On Confession

What is the origin of the urge to confess and is it helpful?

Posted Jul 11, 2014

Raskolinkov in Dostoevsky’s Crime and Punishment is driven to confess his crime. Even the good Levin in Anna Karenina feels it necessary to give his journals to poor Kitty before they marry so that she will know he is not “pure” as she is. When he sees her stricken face and the sorrow she feels, he is overcome with remorse.

In my own life my first husband felt obliged to confess his infidelity. Like George Washington, he could not tell a lie.

The Catholic church of course uses confession in order to absolve people of their sins.

In South Africa at the end of the apartheid period there was a Truth and Reconciliation commission set up where the perpetrators of torture or other crimes could confess and be absolved.

Psychoanalysis, of course, uses this need to share with another what we might want to hide in public or not even be aware of without the process of free association which leads us to reveal what has lain hidden in our unconscious minds.

Many of us as writers perform a sort of act of confession when we write. Though we might write fiction we often use our lives, our fantasies, and the lives of others to try to say something truthful about life.

There are writers who use their lives more directly in memoir, knowing, of course, that intimate revelations are likely to be interesting and perhaps helpful to others. For example, a great writer like Edmund White who has been willing to write so frankly about his sexual life as a gay man has surely given others the permission to speak openly of their fears and desires.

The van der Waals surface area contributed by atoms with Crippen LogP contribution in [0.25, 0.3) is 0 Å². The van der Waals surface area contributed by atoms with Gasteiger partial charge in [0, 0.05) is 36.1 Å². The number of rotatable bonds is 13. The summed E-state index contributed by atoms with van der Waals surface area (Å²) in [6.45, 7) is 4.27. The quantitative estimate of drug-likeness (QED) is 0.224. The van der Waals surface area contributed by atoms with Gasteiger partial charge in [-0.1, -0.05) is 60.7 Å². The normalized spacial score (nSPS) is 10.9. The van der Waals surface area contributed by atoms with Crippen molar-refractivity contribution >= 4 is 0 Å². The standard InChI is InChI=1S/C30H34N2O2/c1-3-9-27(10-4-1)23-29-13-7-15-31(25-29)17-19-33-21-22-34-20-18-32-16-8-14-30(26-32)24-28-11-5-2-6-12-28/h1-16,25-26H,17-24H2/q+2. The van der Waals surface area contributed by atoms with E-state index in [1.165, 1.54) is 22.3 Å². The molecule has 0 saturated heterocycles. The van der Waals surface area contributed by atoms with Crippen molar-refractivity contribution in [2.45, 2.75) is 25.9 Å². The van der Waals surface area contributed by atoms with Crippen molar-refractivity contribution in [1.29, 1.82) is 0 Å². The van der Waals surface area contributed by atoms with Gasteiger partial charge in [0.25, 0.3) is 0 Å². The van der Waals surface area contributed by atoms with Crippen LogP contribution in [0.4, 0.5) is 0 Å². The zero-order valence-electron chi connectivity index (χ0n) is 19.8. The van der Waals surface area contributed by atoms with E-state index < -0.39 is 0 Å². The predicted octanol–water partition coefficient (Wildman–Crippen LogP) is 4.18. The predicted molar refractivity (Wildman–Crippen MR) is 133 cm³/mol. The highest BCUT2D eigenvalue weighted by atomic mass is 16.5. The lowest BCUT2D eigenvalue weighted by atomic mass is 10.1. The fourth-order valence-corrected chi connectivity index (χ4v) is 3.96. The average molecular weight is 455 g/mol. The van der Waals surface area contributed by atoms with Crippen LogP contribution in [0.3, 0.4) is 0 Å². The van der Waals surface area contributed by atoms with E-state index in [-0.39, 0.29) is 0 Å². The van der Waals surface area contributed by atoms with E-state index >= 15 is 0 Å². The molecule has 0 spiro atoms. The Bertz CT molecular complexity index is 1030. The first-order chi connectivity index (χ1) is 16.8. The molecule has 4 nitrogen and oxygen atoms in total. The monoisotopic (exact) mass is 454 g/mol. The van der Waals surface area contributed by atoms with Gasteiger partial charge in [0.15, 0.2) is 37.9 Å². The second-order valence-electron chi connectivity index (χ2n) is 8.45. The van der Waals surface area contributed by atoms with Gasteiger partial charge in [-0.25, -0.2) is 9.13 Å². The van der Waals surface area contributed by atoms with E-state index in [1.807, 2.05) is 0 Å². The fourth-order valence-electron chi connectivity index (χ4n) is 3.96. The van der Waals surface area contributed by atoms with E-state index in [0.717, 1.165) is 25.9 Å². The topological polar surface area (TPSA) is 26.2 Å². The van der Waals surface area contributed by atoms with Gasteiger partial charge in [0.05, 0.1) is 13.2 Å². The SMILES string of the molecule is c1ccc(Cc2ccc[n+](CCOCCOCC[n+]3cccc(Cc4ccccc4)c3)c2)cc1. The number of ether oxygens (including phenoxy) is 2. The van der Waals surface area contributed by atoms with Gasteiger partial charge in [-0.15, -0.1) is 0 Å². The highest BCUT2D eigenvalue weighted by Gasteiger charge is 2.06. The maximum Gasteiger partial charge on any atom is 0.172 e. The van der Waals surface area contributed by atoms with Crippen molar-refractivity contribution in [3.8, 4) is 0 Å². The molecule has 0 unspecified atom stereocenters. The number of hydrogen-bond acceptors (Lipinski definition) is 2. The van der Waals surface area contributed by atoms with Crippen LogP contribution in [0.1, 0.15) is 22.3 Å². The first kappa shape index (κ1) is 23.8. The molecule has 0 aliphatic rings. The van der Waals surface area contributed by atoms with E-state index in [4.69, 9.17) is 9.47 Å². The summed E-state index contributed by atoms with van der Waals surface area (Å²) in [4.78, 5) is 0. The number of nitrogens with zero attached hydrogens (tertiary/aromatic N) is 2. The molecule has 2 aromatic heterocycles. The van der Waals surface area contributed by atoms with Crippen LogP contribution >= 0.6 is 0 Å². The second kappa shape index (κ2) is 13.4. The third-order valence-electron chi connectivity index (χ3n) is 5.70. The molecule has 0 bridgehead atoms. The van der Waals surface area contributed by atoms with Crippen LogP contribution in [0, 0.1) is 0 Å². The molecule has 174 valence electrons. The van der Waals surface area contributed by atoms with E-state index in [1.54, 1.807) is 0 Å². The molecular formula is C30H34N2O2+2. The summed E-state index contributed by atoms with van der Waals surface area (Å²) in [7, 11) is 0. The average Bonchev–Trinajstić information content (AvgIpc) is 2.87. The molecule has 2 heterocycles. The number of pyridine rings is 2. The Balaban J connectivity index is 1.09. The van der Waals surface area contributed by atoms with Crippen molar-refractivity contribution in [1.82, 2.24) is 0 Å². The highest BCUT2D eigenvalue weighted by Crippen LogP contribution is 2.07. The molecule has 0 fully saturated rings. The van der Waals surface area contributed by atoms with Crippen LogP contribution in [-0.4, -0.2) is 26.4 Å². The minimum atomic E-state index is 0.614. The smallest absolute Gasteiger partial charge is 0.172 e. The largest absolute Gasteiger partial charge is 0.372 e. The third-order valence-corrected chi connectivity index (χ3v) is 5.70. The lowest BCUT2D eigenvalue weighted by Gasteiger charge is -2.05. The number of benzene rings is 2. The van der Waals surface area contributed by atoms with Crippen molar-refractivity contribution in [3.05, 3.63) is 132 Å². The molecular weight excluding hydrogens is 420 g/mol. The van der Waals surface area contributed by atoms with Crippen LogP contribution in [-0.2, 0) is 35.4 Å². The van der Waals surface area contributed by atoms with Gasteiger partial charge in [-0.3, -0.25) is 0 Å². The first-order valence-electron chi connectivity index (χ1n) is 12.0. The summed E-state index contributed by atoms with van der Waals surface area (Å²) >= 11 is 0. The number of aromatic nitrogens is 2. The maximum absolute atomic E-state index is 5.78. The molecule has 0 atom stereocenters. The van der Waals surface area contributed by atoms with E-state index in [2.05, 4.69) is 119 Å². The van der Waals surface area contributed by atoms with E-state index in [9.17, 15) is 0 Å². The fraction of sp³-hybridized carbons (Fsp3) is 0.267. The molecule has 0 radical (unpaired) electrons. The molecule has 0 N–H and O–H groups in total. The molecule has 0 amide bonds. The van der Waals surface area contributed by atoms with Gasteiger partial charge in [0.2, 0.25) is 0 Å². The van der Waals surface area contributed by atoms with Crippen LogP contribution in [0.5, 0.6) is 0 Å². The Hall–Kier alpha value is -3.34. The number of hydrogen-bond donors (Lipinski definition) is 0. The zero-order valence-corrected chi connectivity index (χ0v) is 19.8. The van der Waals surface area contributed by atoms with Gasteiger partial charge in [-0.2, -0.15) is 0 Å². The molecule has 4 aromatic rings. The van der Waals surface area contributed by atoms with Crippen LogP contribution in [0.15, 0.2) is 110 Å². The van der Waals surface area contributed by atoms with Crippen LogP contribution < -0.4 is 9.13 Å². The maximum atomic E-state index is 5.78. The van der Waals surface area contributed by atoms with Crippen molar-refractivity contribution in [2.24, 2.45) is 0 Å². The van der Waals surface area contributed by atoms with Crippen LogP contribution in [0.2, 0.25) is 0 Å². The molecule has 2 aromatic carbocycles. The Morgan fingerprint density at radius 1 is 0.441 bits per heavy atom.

Why do some of us feel obliged to share these intimate parts of our lives with others in writing or just in word? Writers, of course, write for money, fame, to get back at their enemies, and many other narcissistic reasons. They also write out of generosity and a desire to share what they know or what they feel with a community of souls, remembering perhaps how they have been helped by other writers in the lonely moments of their lives.

Still I don’t feel that entirely explains this desire to confess. Do we actually crave the punishment that can be the result of such frankness and the exposure of self? Did Raskolnikov need to be punished after committing murder in order to live with himself? Was my husband asking me to punish him in some way? Is it ultimately out of guilt and remorse that we spread our souls out on the page? Or is it rather our desire to reach out to others and share what we have discovered, what has hurt or delighted us in our lives?

Sheila Kohler is the author of many books including the recent Dreaming for Freud.